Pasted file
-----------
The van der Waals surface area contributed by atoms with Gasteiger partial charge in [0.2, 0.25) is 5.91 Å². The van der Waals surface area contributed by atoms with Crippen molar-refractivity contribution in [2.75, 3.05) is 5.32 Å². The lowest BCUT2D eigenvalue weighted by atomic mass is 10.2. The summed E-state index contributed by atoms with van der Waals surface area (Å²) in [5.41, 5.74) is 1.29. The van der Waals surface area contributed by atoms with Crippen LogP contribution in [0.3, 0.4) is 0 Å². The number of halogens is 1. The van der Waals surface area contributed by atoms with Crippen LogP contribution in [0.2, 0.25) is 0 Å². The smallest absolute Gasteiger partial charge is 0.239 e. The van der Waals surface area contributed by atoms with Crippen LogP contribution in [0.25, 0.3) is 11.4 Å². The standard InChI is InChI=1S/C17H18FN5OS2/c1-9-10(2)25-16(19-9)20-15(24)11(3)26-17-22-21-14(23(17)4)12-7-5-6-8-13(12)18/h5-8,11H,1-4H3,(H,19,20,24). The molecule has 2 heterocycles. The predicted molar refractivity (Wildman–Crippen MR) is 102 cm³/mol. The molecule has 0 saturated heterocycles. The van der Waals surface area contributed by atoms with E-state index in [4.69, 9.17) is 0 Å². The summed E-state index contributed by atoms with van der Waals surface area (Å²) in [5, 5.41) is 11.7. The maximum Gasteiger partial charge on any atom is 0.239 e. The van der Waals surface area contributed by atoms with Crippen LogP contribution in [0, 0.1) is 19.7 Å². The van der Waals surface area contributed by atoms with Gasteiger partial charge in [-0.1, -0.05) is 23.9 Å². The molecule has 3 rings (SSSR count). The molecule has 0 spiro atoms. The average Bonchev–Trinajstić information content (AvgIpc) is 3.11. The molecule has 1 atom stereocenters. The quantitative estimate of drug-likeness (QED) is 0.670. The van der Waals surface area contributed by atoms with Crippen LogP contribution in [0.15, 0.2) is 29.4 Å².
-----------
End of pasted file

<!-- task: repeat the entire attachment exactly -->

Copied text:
The van der Waals surface area contributed by atoms with Gasteiger partial charge in [0.2, 0.25) is 5.91 Å². The van der Waals surface area contributed by atoms with Crippen molar-refractivity contribution in [2.75, 3.05) is 5.32 Å². The lowest BCUT2D eigenvalue weighted by atomic mass is 10.2. The summed E-state index contributed by atoms with van der Waals surface area (Å²) in [5.41, 5.74) is 1.29. The van der Waals surface area contributed by atoms with Crippen LogP contribution in [0.3, 0.4) is 0 Å². The number of halogens is 1. The van der Waals surface area contributed by atoms with Crippen LogP contribution in [0.2, 0.25) is 0 Å². The smallest absolute Gasteiger partial charge is 0.239 e. The van der Waals surface area contributed by atoms with Crippen LogP contribution in [0.25, 0.3) is 11.4 Å². The standard InChI is InChI=1S/C17H18FN5OS2/c1-9-10(2)25-16(19-9)20-15(24)11(3)26-17-22-21-14(23(17)4)12-7-5-6-8-13(12)18/h5-8,11H,1-4H3,(H,19,20,24). The molecule has 2 heterocycles. The predicted molar refractivity (Wildman–Crippen MR) is 102 cm³/mol. The molecule has 0 saturated heterocycles. The van der Waals surface area contributed by atoms with E-state index in [4.69, 9.17) is 0 Å². The summed E-state index contributed by atoms with van der Waals surface area (Å²) in [5, 5.41) is 11.7. The maximum Gasteiger partial charge on any atom is 0.239 e. The van der Waals surface area contributed by atoms with Crippen LogP contribution in [0, 0.1) is 19.7 Å². The van der Waals surface area contributed by atoms with Gasteiger partial charge in [-0.1, -0.05) is 23.9 Å². The molecule has 3 rings (SSSR count). The molecule has 0 spiro atoms. The average Bonchev–Trinajstić information content (AvgIpc) is 3.11. The molecule has 1 atom stereocenters. The quantitative estimate of drug-likeness (QED) is 0.670. The van der Waals surface area contributed by atoms with Crippen LogP contribution in [0.15, 0.2) is 29.4 Å².